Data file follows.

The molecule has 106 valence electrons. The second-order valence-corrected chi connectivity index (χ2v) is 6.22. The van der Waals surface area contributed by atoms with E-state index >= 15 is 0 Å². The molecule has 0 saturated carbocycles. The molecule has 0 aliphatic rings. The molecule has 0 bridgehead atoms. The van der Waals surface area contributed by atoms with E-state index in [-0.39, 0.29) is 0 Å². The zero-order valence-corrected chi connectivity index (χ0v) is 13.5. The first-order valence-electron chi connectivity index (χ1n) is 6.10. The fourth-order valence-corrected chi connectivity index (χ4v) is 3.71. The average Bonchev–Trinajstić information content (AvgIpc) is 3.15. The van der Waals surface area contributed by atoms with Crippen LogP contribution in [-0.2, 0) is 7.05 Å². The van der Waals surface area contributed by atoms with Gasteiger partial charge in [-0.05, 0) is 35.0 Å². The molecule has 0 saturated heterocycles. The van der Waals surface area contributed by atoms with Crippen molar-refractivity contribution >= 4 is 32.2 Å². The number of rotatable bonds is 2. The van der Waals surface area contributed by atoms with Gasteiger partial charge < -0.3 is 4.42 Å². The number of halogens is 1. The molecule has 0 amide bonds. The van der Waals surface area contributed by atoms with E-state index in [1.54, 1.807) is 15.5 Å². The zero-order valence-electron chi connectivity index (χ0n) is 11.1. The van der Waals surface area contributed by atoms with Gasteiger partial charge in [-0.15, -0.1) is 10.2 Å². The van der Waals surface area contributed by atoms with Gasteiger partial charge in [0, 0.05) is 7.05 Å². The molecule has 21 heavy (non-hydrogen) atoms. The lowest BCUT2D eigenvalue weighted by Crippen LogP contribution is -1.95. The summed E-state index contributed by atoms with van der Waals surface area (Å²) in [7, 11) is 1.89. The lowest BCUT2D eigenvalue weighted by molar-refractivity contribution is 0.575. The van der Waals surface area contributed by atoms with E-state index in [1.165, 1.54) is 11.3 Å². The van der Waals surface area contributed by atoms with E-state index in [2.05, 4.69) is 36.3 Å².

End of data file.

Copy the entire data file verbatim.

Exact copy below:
The molecule has 106 valence electrons. The second-order valence-corrected chi connectivity index (χ2v) is 6.22. The van der Waals surface area contributed by atoms with E-state index >= 15 is 0 Å². The molecule has 0 saturated carbocycles. The molecule has 0 aliphatic rings. The molecule has 0 bridgehead atoms. The van der Waals surface area contributed by atoms with E-state index in [-0.39, 0.29) is 0 Å². The zero-order valence-corrected chi connectivity index (χ0v) is 13.5. The first-order valence-electron chi connectivity index (χ1n) is 6.10. The fourth-order valence-corrected chi connectivity index (χ4v) is 3.71. The average Bonchev–Trinajstić information content (AvgIpc) is 3.15. The van der Waals surface area contributed by atoms with Crippen LogP contribution in [-0.2, 0) is 7.05 Å². The van der Waals surface area contributed by atoms with Gasteiger partial charge in [-0.05, 0) is 35.0 Å². The molecule has 0 saturated heterocycles. The van der Waals surface area contributed by atoms with Crippen molar-refractivity contribution >= 4 is 32.2 Å². The number of rotatable bonds is 2. The van der Waals surface area contributed by atoms with Gasteiger partial charge < -0.3 is 4.42 Å². The number of halogens is 1. The molecule has 0 amide bonds. The van der Waals surface area contributed by atoms with E-state index in [1.54, 1.807) is 15.5 Å². The zero-order valence-electron chi connectivity index (χ0n) is 11.1. The van der Waals surface area contributed by atoms with Gasteiger partial charge in [-0.15, -0.1) is 10.2 Å². The van der Waals surface area contributed by atoms with Gasteiger partial charge in [0, 0.05) is 7.05 Å². The molecule has 21 heavy (non-hydrogen) atoms. The lowest BCUT2D eigenvalue weighted by Crippen LogP contribution is -1.95. The summed E-state index contributed by atoms with van der Waals surface area (Å²) in [7, 11) is 1.89. The lowest BCUT2D eigenvalue weighted by molar-refractivity contribution is 0.575. The van der Waals surface area contributed by atoms with E-state index in [1.165, 1.54) is 11.3 Å². The van der Waals surface area contributed by atoms with E-state index in [2.05, 4.69) is 36.3 Å².